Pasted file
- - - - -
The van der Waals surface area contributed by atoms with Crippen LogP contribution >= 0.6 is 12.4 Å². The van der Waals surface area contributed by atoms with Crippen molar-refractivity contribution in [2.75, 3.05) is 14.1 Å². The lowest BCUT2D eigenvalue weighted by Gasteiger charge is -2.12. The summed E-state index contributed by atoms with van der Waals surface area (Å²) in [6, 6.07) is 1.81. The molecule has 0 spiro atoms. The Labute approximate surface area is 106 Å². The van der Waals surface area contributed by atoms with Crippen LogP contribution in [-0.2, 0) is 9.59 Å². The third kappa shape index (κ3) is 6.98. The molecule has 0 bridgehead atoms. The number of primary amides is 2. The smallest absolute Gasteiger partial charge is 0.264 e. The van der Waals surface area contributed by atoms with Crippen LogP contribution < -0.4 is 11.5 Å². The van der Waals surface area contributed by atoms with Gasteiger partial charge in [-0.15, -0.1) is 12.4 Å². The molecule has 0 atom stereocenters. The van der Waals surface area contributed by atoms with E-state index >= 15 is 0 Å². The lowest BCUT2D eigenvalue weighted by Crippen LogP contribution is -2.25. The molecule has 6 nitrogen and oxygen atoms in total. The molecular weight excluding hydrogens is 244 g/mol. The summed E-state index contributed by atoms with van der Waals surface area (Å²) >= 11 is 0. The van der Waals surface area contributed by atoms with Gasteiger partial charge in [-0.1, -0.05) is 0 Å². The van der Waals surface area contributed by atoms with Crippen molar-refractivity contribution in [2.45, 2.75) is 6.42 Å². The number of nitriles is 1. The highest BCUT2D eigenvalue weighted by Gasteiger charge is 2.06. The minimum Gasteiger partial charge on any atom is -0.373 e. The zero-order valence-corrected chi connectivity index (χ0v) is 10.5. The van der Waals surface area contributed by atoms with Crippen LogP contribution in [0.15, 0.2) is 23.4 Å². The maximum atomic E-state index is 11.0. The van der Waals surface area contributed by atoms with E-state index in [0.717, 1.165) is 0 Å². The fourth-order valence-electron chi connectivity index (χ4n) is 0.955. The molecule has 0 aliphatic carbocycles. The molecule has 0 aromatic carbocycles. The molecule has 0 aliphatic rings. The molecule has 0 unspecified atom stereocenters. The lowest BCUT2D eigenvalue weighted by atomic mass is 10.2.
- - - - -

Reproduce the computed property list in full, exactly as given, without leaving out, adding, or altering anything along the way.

The van der Waals surface area contributed by atoms with Crippen LogP contribution >= 0.6 is 12.4 Å². The van der Waals surface area contributed by atoms with Crippen molar-refractivity contribution in [2.75, 3.05) is 14.1 Å². The lowest BCUT2D eigenvalue weighted by Gasteiger charge is -2.12. The summed E-state index contributed by atoms with van der Waals surface area (Å²) in [6, 6.07) is 1.81. The molecule has 0 spiro atoms. The Labute approximate surface area is 106 Å². The van der Waals surface area contributed by atoms with Crippen LogP contribution in [-0.2, 0) is 9.59 Å². The third kappa shape index (κ3) is 6.98. The molecule has 0 bridgehead atoms. The number of primary amides is 2. The smallest absolute Gasteiger partial charge is 0.264 e. The van der Waals surface area contributed by atoms with Crippen LogP contribution < -0.4 is 11.5 Å². The van der Waals surface area contributed by atoms with Gasteiger partial charge in [-0.15, -0.1) is 12.4 Å². The molecule has 0 atom stereocenters. The van der Waals surface area contributed by atoms with E-state index >= 15 is 0 Å². The lowest BCUT2D eigenvalue weighted by Crippen LogP contribution is -2.25. The molecule has 6 nitrogen and oxygen atoms in total. The molecular weight excluding hydrogens is 244 g/mol. The summed E-state index contributed by atoms with van der Waals surface area (Å²) >= 11 is 0. The van der Waals surface area contributed by atoms with Gasteiger partial charge in [-0.1, -0.05) is 0 Å². The van der Waals surface area contributed by atoms with Crippen molar-refractivity contribution in [2.45, 2.75) is 6.42 Å². The number of nitriles is 1. The highest BCUT2D eigenvalue weighted by Gasteiger charge is 2.06. The minimum Gasteiger partial charge on any atom is -0.373 e. The zero-order valence-corrected chi connectivity index (χ0v) is 10.5. The van der Waals surface area contributed by atoms with Crippen LogP contribution in [0.15, 0.2) is 23.4 Å². The maximum atomic E-state index is 11.0. The van der Waals surface area contributed by atoms with E-state index in [0.717, 1.165) is 0 Å². The fourth-order valence-electron chi connectivity index (χ4n) is 0.955. The molecule has 0 aliphatic carbocycles. The molecule has 0 aromatic carbocycles. The molecule has 0 aliphatic rings. The molecule has 0 unspecified atom stereocenters. The lowest BCUT2D eigenvalue weighted by atomic mass is 10.2.